• While acknowledging the positive effects of technology in Cross Border Terrorism (CBT) in J&K, the General drew attention to technical failures arising out of climatic conditions and high altitude terrains. He said that false alarms, which occur on account of terrain condition and sensitivity of the sensors, are a major consideration for the Army, while deploying sensors and other high-tech gadgets. Moreover these gadgets are expensive to procure and maintain and require time for production. Though the use of technology has helped to bring down infiltration considerably, they are not foolproof and cannot be the only means of detection. Apart from their inherent technical flaws, sensors are no substitute for human intelligence.

Role of Human Intelligence:

  • In view of climatic and geographic reasons and determination of the terrorists the LOC cannot be made completely impregnable, Gen Patankar stressed on the role and importance of human intelligence in combating CBT. Stating that knowledge of the pattern of infiltration gives the security forces an advantage, he emphasized the importance of ‘actionable info’. Otherwise fatigue sets in as the militants choose a particular time and place to violate the border whereas the security forces have to be on the alert throughout. An expanding human intelligence base will benefit the forces as it will add to the availability of actionable information. In this regard, the General mentioned that drying up of local support for militancy increases the prospects of human intelligence for the security forces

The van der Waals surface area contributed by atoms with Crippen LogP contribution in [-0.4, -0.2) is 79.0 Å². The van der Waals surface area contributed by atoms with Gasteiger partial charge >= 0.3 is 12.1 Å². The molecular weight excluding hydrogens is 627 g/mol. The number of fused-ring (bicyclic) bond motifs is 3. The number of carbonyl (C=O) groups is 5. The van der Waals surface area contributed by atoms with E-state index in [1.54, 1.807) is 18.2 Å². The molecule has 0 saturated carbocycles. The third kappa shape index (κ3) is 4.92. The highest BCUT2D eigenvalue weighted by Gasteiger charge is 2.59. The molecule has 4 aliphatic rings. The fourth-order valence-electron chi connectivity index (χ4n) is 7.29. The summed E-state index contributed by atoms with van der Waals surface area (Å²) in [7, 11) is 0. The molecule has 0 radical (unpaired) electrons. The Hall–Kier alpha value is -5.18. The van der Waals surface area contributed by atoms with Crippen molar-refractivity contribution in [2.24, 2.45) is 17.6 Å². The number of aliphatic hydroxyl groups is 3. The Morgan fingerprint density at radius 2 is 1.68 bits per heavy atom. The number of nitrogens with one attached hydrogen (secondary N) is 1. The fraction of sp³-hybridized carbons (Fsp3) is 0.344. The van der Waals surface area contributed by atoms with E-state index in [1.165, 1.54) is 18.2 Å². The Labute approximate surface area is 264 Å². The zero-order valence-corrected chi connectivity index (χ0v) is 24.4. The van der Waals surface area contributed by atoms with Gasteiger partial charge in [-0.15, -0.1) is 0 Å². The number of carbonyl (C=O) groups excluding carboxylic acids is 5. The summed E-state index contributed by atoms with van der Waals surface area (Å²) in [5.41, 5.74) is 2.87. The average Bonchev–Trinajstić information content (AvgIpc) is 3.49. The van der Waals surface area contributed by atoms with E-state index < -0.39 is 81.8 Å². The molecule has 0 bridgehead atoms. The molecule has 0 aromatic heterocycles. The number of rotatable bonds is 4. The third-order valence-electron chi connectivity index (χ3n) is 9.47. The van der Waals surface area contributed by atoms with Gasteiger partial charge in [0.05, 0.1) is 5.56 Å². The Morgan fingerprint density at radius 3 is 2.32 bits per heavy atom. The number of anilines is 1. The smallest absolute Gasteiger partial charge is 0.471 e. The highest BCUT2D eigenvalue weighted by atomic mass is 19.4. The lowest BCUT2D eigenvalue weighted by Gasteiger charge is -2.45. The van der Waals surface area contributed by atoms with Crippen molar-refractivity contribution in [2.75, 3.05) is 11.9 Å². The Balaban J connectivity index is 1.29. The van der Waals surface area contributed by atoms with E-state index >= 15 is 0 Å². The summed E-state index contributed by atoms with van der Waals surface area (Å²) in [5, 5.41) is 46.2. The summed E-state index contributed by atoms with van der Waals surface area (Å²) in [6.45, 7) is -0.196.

What is the life expectancy of a militant?

  • According to Gen Patankar, six months, on an average, is the life expectancy of a militant, especially one belonging to the rank and file. The top leaders have a higher rate of survivability as they are provided additional security and do not face combat situations on a daily basis. Gen Patankar said that the Army plays on this factor (low life expectancy) as a means of weaning away misguided youths from a life of militancy and violence.
  • Do foreign militants have their own command structure or are they under the unified command of the ISI?
  • Foreign militant outfits like the Lashkar-e-Toiba or the Jaish-e-Mohammed generally have an elaborate command structure of their own. However, they receive their overall directives from the ISI (Inter Services Intelligence)

Impact of Musharraf’s policies and developments in POK (Pakistan Occupied Kashmir) on the course of militancy in the Valley:

  • Musharraf’s contradictory policies of supporting the United States in its fight against terrorism on the one hand, while simultaneously supporting the jehadi cause in Kashmir, has created confusion and disillusionment especially in the minds of the militant rank and file, who draw their directions from Pakistan. Islamabad’s war cry of ‘Islam in danger in India’ has suffered a setback as a result of its own internal contradictions. The installation of an all-powerful President, an Islamabad appointee, in POK, dispels all hopes of democratic governance in the region.

How strong is the ‘feel good’ factor?

  • The ‘feel good’ factor has percolated far and wide. This is the result of the continuous and complimentary efforts of the Central and State government in their respective spheres of influence. The Central government has worked on two axes: Indo-Pak and New Delhi-Srinagar. It supported the State government in improving the situation in the State while trying to improve relations with Pakistan to end to CBT and find a permanent solution to the Kashmir problem. The support for a dialogue process continues, despite several setbacks, reflecting the resolve of the government to bring peace and prosperity to the Valley. The State government on it part, has kept up the good work despite all odds and won the people’s confidence. The Army has done its bit by stemming the level of infiltration and introducing aid to civil development programs like SADBHAVANA and UJALA in the region.
  • Gen Patankar ended on an optimistic note by stating that the worst is over for the Valley. If things proceed in this manner J&K will see a complete turnaround in a year’s time.